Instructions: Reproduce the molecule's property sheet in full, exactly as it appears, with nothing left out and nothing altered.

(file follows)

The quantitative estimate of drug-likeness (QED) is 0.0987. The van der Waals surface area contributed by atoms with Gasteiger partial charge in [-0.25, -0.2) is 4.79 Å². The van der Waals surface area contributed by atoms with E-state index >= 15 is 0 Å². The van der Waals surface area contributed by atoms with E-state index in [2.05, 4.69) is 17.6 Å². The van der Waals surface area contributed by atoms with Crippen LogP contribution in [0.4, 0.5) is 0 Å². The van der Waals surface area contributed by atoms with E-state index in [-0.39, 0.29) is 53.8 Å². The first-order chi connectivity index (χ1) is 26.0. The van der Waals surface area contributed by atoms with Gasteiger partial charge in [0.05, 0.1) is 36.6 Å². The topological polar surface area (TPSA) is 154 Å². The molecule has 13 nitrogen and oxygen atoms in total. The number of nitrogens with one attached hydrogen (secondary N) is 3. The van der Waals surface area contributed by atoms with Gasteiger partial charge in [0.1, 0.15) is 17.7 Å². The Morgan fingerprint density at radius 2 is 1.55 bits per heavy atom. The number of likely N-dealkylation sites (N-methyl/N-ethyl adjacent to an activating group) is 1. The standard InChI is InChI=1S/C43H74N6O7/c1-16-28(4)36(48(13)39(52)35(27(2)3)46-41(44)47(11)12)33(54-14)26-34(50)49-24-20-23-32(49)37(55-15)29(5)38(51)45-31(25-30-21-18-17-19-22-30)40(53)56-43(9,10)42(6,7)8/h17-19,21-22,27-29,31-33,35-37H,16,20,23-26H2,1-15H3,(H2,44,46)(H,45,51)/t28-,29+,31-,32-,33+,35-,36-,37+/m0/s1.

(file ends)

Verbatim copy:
The quantitative estimate of drug-likeness (QED) is 0.0987. The van der Waals surface area contributed by atoms with Gasteiger partial charge in [-0.25, -0.2) is 4.79 Å². The van der Waals surface area contributed by atoms with E-state index >= 15 is 0 Å². The van der Waals surface area contributed by atoms with E-state index in [2.05, 4.69) is 17.6 Å². The van der Waals surface area contributed by atoms with Crippen LogP contribution in [0.4, 0.5) is 0 Å². The van der Waals surface area contributed by atoms with E-state index in [-0.39, 0.29) is 53.8 Å². The first-order chi connectivity index (χ1) is 26.0. The van der Waals surface area contributed by atoms with Gasteiger partial charge in [0.05, 0.1) is 36.6 Å². The topological polar surface area (TPSA) is 154 Å². The molecule has 13 nitrogen and oxygen atoms in total. The number of nitrogens with one attached hydrogen (secondary N) is 3. The van der Waals surface area contributed by atoms with Gasteiger partial charge in [0.1, 0.15) is 17.7 Å². The Morgan fingerprint density at radius 2 is 1.55 bits per heavy atom. The number of likely N-dealkylation sites (N-methyl/N-ethyl adjacent to an activating group) is 1. The standard InChI is InChI=1S/C43H74N6O7/c1-16-28(4)36(48(13)39(52)35(27(2)3)46-41(44)47(11)12)33(54-14)26-34(50)49-24-20-23-32(49)37(55-15)29(5)38(51)45-31(25-30-21-18-17-19-22-30)40(53)56-43(9,10)42(6,7)8/h17-19,21-22,27-29,31-33,35-37H,16,20,23-26H2,1-15H3,(H2,44,46)(H,45,51)/t28-,29+,31-,32-,33+,35-,36-,37+/m0/s1.